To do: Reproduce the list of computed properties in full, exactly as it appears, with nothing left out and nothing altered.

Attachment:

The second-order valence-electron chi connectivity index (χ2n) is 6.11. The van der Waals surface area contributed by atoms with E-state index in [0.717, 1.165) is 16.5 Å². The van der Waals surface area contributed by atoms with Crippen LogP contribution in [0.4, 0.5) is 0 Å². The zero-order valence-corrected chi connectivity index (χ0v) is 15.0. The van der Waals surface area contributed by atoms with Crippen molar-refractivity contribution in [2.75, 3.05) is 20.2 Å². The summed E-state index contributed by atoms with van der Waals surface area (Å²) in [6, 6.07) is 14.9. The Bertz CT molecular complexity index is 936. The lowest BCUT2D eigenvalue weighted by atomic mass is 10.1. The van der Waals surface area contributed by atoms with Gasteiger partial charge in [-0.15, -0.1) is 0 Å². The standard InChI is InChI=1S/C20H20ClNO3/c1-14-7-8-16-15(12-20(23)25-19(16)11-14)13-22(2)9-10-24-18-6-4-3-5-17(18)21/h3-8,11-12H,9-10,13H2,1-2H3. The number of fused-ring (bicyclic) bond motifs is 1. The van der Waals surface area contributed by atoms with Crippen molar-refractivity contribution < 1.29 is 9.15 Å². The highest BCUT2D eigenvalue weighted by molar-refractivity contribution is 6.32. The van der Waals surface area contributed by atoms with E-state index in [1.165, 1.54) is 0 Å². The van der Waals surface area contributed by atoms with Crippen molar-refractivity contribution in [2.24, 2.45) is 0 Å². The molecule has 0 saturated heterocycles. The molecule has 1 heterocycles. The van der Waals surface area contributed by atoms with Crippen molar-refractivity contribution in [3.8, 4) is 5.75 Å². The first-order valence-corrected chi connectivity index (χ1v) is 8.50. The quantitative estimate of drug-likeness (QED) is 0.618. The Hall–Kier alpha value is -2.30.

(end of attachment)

The second-order valence-electron chi connectivity index (χ2n) is 6.11. The van der Waals surface area contributed by atoms with E-state index in [0.717, 1.165) is 16.5 Å². The van der Waals surface area contributed by atoms with Crippen LogP contribution in [0.4, 0.5) is 0 Å². The zero-order valence-corrected chi connectivity index (χ0v) is 15.0. The van der Waals surface area contributed by atoms with Crippen molar-refractivity contribution in [2.75, 3.05) is 20.2 Å². The summed E-state index contributed by atoms with van der Waals surface area (Å²) in [6, 6.07) is 14.9. The Bertz CT molecular complexity index is 936. The lowest BCUT2D eigenvalue weighted by atomic mass is 10.1. The van der Waals surface area contributed by atoms with Gasteiger partial charge in [-0.15, -0.1) is 0 Å². The standard InChI is InChI=1S/C20H20ClNO3/c1-14-7-8-16-15(12-20(23)25-19(16)11-14)13-22(2)9-10-24-18-6-4-3-5-17(18)21/h3-8,11-12H,9-10,13H2,1-2H3. The number of fused-ring (bicyclic) bond motifs is 1. The van der Waals surface area contributed by atoms with Crippen molar-refractivity contribution < 1.29 is 9.15 Å². The highest BCUT2D eigenvalue weighted by molar-refractivity contribution is 6.32. The van der Waals surface area contributed by atoms with E-state index in [1.165, 1.54) is 0 Å². The van der Waals surface area contributed by atoms with Crippen molar-refractivity contribution in [2.24, 2.45) is 0 Å². The molecule has 0 saturated heterocycles. The molecule has 1 heterocycles. The van der Waals surface area contributed by atoms with Crippen molar-refractivity contribution in [3.8, 4) is 5.75 Å². The first-order valence-corrected chi connectivity index (χ1v) is 8.50. The quantitative estimate of drug-likeness (QED) is 0.618. The Hall–Kier alpha value is -2.30.